sinecure

noun
si·​ne·​cure | \ ˈsī-ni-ˌkyu̇r How to pronounce sinecure (audio) , ˈsi- \

Definition of sinecure

1 : an office or position that requires little or no work and that usually provides an income
2 archaic : an ecclesiastical benefice without cure of souls

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Did You Know?

Sinecure comes from the Medieval Latin phrase sine cura, which literally means "without cure." No, the first sinecures were not cushy jobs for those suffering with incurable maladies. The word sinecure first referred to "an ecclesiastical benefice without cure of souls"—that is, a church position in which the job-holder did not have to tend to the spiritual care and instruction of church members. Such sinecures were virtually done away with by the end of the 19th century, but by then the word had acquired a broader sense referring to any paid position with few or no responsibilities.

Examples of sinecure in a Sentence

Recent Examples on the Web With long-term, tenure-track hiring in steep decline across academic fields, these conditions can no longer be justified as an unpleasant apprenticeship leading to a cushy tenured sinecure in the ivory tower. Walter Johnson, The New York Review of Books, "How Harvard Aims to Muzzle Unions," 27 Jan. 2020 His are not exactly the steadiest of hands, but foreign businesses have sought him out for lucrative sinecures. Nr Editors, National Review, "The Week," 24 Oct. 2019 Aim for a plurality, but do so with what amounts to a running mate who is then rewarded with a sinecure in the new administration. Chris Stirewalt, Fox News, "Raccoon Congress," 13 June 2018 Ross was later demoted to a sinecure at ABC’s beleaguered Lincoln Square Productions. Brian Flood, Fox News, "Pressure grows for 'The View' star Joy Behar to apologize over anti-Christian comments, but ABC is silent," 12 Mar. 2018 More broadly, with incumbents like Ms. James re-elected across the board on Tuesday, New York may be seeing a new political normal where the city’s term-limits law has given rise to two-term sinecures. William Neuman And J. David Goodman, New York Times, "Glow of De Blasio’s Primary Victory Is Dimmed by a Cuomo Speech," 13 Sep. 2017 The top brass, in particular, benefit from sinecures in and payouts from this empire. The Economist, "Going along with a pogromAung San Suu Kyi and her foreign admirers must help the Rohingyas," 9 Sep. 2017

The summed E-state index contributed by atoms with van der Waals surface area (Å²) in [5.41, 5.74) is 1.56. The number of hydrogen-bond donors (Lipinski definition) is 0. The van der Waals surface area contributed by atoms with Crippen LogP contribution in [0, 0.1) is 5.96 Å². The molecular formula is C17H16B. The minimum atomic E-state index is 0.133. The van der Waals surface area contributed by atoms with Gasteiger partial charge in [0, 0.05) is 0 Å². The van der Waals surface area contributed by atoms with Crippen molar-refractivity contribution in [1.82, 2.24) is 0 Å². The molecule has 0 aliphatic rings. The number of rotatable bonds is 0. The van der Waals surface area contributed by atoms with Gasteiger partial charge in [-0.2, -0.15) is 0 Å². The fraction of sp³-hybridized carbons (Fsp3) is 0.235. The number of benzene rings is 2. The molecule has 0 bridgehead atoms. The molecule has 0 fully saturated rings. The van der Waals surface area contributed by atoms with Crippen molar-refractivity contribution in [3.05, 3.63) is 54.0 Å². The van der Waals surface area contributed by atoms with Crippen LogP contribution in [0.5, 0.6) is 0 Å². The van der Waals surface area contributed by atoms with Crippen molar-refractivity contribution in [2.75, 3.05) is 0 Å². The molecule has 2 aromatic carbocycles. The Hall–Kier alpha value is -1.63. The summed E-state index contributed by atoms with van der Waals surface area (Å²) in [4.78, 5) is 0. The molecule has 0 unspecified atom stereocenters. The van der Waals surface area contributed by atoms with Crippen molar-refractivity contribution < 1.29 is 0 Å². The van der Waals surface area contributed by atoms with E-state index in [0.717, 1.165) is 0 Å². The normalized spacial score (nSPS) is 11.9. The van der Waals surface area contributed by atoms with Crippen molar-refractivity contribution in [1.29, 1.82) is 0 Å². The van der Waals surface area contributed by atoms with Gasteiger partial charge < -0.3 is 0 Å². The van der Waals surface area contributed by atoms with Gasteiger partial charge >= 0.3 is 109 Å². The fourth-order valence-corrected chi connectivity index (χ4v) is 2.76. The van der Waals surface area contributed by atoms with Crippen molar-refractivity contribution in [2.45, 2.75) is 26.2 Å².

These example sentences are selected automatically from various online news sources to reflect current usage of the word 'sinecure.' Views expressed in the examples do not represent the opinion of Merriam-Webster or its editors. Send us feedback.

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First Known Use of sinecure

1662, in the meaning defined at sense 2

History and Etymology for sinecure

Medieval Latin sine cura without cure (of souls)

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Time Traveler for sinecure

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The first known use of sinecure was in 1662

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Cite this Entry

“Sinecure.” Merriam-Webster.com Dictionary, Merriam-Webster, https://www.merriam-webster.com/dictionary/sinecure. Accessed 28 Oct. 2020.

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More Definitions for sinecure

sinecure

noun
How to pronounce sinecure (audio)

English Language Learners Definition of sinecure

formal : a job or position in which someone is paid to do little or no work

Comments on sinecure

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